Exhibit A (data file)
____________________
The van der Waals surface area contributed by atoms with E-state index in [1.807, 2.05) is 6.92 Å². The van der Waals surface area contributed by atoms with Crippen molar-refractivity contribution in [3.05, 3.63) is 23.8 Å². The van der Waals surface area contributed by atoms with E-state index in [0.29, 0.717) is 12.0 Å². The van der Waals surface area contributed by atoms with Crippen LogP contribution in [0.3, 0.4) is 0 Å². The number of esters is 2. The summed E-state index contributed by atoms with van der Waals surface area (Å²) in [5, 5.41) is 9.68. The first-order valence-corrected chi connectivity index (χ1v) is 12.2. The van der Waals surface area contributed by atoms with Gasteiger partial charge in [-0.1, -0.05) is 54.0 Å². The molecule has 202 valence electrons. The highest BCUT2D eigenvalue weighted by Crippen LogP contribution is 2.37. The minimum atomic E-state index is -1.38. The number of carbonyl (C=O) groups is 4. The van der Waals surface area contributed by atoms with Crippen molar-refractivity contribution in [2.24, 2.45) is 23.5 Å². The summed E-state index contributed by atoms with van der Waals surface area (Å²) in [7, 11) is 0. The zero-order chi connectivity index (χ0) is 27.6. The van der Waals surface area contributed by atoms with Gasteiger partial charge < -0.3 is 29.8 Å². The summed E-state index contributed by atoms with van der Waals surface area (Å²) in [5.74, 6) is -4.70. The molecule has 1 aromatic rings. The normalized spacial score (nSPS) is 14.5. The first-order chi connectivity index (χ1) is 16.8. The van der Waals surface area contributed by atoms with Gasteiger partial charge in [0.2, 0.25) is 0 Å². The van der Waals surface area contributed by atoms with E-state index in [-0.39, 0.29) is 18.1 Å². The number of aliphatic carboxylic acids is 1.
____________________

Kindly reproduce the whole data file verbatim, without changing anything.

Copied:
The van der Waals surface area contributed by atoms with E-state index in [1.807, 2.05) is 6.92 Å². The van der Waals surface area contributed by atoms with Crippen molar-refractivity contribution in [3.05, 3.63) is 23.8 Å². The van der Waals surface area contributed by atoms with E-state index in [0.29, 0.717) is 12.0 Å². The van der Waals surface area contributed by atoms with Crippen LogP contribution in [0.3, 0.4) is 0 Å². The number of esters is 2. The summed E-state index contributed by atoms with van der Waals surface area (Å²) in [5, 5.41) is 9.68. The first-order valence-corrected chi connectivity index (χ1v) is 12.2. The van der Waals surface area contributed by atoms with Gasteiger partial charge in [-0.1, -0.05) is 54.0 Å². The molecule has 202 valence electrons. The highest BCUT2D eigenvalue weighted by Crippen LogP contribution is 2.37. The minimum atomic E-state index is -1.38. The number of carbonyl (C=O) groups is 4. The van der Waals surface area contributed by atoms with Crippen molar-refractivity contribution in [2.24, 2.45) is 23.5 Å². The summed E-state index contributed by atoms with van der Waals surface area (Å²) in [7, 11) is 0. The zero-order chi connectivity index (χ0) is 27.6. The van der Waals surface area contributed by atoms with Gasteiger partial charge < -0.3 is 29.8 Å². The summed E-state index contributed by atoms with van der Waals surface area (Å²) in [5.74, 6) is -4.70. The molecule has 1 aromatic rings. The normalized spacial score (nSPS) is 14.5. The first-order chi connectivity index (χ1) is 16.8. The van der Waals surface area contributed by atoms with Gasteiger partial charge in [0.2, 0.25) is 0 Å². The van der Waals surface area contributed by atoms with E-state index in [-0.39, 0.29) is 18.1 Å². The number of aliphatic carboxylic acids is 1.